Friday, November 10, 2006

Jack Palance, R. I. P.

Oscar-Winning Actor Jack Palance Dies - New York Times: "Jack Palance, a coal miner’s son who spent most of a long Hollywood career playing memorable heavies in movies like “Shane” and “Sudden Fear,” only to win an Academy Award at 70 for a self-parodying comic performance in “City Slickers,” died yesterday at his home in Montecito, Calif."

When I was a kid and saw Shane for the first time, I was impressed by a lot of things: the Tetons, Alan Ladd, and Jean Arthur come to mind. But most of all I was impressed by Jack Palance. It's probably the first movie I ever saw him in, and he exuded malevolence. The scene where he goads the homesteader into the gunfight was a shocker to me, and the final shoot-out with Alan Ladd stuck with me for many years. I'm glad Palance finally won his Oscar for City Slickers.


Nick Stump said...

What a loss. His original TV version of "Requiem for a Heavyweight" was remarkable. What a great heavy he was. The only good thing that can come from his death is TCM will probably show a bunch of his movies in tribute.

I'm glad he finally got his Oscar too. He gave so many trophy worthy performances.

Elizabeth Foxwell said...

Does anyone remember David Frye's great impersonation of Jack Palance:
"I stuffed an old lady into a mailbox...without any postage! Mwa-ha-ha!"

Todd Mason said...

It was a hell of an afternoon for men called Jack.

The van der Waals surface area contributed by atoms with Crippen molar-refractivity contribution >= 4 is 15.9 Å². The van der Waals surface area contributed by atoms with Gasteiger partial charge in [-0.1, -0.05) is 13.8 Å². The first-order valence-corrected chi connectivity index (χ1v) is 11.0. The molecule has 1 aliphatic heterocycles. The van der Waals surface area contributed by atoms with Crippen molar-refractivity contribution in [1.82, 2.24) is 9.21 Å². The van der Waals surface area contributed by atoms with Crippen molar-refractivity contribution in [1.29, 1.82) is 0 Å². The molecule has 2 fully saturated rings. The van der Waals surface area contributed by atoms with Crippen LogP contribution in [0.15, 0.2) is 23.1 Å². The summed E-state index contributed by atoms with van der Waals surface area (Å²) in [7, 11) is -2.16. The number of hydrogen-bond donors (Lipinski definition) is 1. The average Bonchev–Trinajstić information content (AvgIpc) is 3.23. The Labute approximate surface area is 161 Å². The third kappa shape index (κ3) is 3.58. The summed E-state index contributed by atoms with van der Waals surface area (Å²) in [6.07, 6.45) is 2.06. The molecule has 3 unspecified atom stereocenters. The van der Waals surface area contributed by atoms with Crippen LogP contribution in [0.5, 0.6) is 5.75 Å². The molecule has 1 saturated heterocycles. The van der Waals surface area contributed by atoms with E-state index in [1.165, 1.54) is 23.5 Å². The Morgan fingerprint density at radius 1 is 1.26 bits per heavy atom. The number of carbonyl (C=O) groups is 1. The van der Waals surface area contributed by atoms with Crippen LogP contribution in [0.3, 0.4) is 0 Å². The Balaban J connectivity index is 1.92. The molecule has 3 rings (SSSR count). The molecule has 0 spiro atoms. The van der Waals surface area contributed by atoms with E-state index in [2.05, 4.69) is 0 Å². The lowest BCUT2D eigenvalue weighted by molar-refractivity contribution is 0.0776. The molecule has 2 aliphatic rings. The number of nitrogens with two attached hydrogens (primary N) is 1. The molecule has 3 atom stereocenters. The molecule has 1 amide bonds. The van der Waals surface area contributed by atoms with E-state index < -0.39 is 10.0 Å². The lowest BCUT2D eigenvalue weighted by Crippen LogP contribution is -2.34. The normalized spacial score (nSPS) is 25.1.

His take on DRACULA, which I think I read decades ago, that the key to the Count was that he not only was a literal bloodsucker but a creature who robbed others of their psychic energy just by being in their presence, was interesting...and certainly fit in with the kind of character he played so well.

Cap'n Bob Napier said...

In addition to his fine movie work, Palance was a poet. I remember a number of his appearances on The Tonight Show With Johnny Carson during which he read some of his verse. On one memorable appearance he had a pipe in his mouth and kept lighting matches but never getting around to lighting the pipe. He may have been a bit tipsy at the time. He also made a veiled threat to treat another guest that night, Charles Nelson Reilly, to a good ass whooping. His work in Shane is aprt of why that movie belongs on anyone's top ten westerns list.

Nick Stump said...

I'd forgotten about Dracula. Great version--all Jack. I'll have to locate a copy somewhere.